A Dance With Dragons

I haven’t read anything by George R. R. Martin.

That’s not true. I haven’t read much by George R. R. Martin.

Many years ago, when finally finishing up my college degree at lovely Towson University, a friend told me that Martin’s A Song of Ice & Fire series was being adapted for HBO. I was able to find a copy of the 2nd book in the series, but for some reason, the first book wasn’t available anywhere I looked – even Amazon listed it as being out of print. I finally obtained a copy, read the first few pages, put it down, and never picked it up again.

Clearly there’s something about these books that people love, and maybe I just need to give it a second try.

In any case, there’s a growing controversy over the fifth book in the series, which is suffering from “JK Rowling Maximus” syndrome — i.e., it’s been five years since the last book came out, why are you writing long diatribes and not finishing the dammed Dances with Dragons?

It wasn’t until I finished the last page a few days later – technically, as it was 2 a.m., a few mornings later – that I understood what the clerk at Powell’s Bookstore told my husband after seeing the book in his hand. It was something to the effect of, yes, that’s a great book, but once you finish it, you’ll be suffering along with the rest of us.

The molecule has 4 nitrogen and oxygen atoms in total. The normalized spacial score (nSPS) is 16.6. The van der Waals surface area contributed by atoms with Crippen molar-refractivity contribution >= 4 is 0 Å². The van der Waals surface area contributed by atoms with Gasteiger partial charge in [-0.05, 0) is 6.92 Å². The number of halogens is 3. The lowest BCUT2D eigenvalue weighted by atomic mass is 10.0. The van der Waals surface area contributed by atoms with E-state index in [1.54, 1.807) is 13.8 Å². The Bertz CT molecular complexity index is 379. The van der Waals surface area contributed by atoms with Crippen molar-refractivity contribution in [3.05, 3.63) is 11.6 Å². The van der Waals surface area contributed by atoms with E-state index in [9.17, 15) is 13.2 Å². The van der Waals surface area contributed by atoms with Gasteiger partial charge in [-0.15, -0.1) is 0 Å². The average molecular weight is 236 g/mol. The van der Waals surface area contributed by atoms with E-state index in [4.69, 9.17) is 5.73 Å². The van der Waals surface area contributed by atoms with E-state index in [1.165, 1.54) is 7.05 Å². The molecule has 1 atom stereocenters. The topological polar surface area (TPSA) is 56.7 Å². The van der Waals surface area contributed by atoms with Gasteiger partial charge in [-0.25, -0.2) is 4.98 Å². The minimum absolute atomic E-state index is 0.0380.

The gripping epic, as most of the fantasy-loving universe already knows, is only volume one in a planned seven-part series titled “A Song of Ice and Fire”. Four of the books have been published so far. That wouldn’t be such an issue, except that the last cliffhanger came out five years ago.

Kelly, who wrote that interest in the books has grown even more lately with an HBO series in the works, refers to “the five stages of George R.R. Martin fandom: introduction, enthrallment, disappointment, disbelief and bitterness.”

What to do? The first book was, as I’ve said, a wild read, though far heavier on violence and death than I like. I could easily stay up late for weeks tearing through the next three massive books in the series, getting much farther in the story before being abruptly halted again.

I waited semi-patiently for each Harry Potter, I read the original Watchmen series month by month in its comic book form, I even watched each TV episode of Lost as it ran. This is the first time I’ve considered waiting to invest more time in a series. If we were waiting on Book 5 of 5, instead of Book 5 of 7, I don’t think I’d hesitate.

I checked the Bookstore’s inventory system (ATLAS), and indeed, Dances with Dragons is listed with a publication date of September, 2010. However, I’m inclined not to believe it: Amazon, for instance, lists it at December, 2012. I’m going to assume the book was announced (at least internally), then Martin couldn’t meet his deadline, and the date just keeps getting pushed back on the item ticket.

In the meantime, though, you can buy Jon Snow’s sword, Longclaw:


I don’t know who Jon Snow is, but I do love the pommel.